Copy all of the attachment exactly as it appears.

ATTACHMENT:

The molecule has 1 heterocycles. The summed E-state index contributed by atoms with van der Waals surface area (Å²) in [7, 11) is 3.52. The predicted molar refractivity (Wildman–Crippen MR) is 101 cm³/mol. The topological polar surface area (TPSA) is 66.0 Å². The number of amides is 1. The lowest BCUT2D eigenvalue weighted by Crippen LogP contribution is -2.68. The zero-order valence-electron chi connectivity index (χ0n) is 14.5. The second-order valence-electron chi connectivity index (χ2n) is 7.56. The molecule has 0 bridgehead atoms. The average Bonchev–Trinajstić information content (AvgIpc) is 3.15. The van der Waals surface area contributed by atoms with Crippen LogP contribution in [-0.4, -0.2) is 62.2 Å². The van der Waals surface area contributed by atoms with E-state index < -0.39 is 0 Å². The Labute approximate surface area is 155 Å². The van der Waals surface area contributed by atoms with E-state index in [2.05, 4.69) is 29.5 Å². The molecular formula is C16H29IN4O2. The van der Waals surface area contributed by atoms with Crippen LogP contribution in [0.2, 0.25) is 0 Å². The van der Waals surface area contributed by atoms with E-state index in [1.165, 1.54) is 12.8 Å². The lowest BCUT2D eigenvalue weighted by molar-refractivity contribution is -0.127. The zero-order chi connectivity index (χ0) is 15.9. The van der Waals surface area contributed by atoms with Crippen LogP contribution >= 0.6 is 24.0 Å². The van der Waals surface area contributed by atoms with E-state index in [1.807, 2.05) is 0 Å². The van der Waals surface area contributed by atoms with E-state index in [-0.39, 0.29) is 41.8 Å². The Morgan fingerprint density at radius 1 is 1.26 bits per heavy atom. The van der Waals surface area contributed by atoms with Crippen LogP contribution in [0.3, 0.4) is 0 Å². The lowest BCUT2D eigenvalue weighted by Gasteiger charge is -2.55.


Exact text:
The molecule has 1 heterocycles. The summed E-state index contributed by atoms with van der Waals surface area (Å²) in [7, 11) is 3.52. The predicted molar refractivity (Wildman–Crippen MR) is 101 cm³/mol. The topological polar surface area (TPSA) is 66.0 Å². The number of amides is 1. The lowest BCUT2D eigenvalue weighted by Crippen LogP contribution is -2.68. The zero-order valence-electron chi connectivity index (χ0n) is 14.5. The second-order valence-electron chi connectivity index (χ2n) is 7.56. The molecule has 0 bridgehead atoms. The average Bonchev–Trinajstić information content (AvgIpc) is 3.15. The van der Waals surface area contributed by atoms with Crippen LogP contribution in [-0.4, -0.2) is 62.2 Å². The van der Waals surface area contributed by atoms with E-state index < -0.39 is 0 Å². The Labute approximate surface area is 155 Å². The van der Waals surface area contributed by atoms with E-state index in [2.05, 4.69) is 29.5 Å². The molecular formula is C16H29IN4O2. The van der Waals surface area contributed by atoms with Crippen LogP contribution in [0.2, 0.25) is 0 Å². The van der Waals surface area contributed by atoms with E-state index in [1.165, 1.54) is 12.8 Å². The lowest BCUT2D eigenvalue weighted by molar-refractivity contribution is -0.127. The zero-order chi connectivity index (χ0) is 15.9. The van der Waals surface area contributed by atoms with Crippen LogP contribution >= 0.6 is 24.0 Å². The van der Waals surface area contributed by atoms with E-state index in [1.807, 2.05) is 0 Å². The van der Waals surface area contributed by atoms with E-state index in [-0.39, 0.29) is 41.8 Å². The Morgan fingerprint density at radius 1 is 1.26 bits per heavy atom. The van der Waals surface area contributed by atoms with Crippen LogP contribution in [0.3, 0.4) is 0 Å². The lowest BCUT2D eigenvalue weighted by Gasteiger charge is -2.55.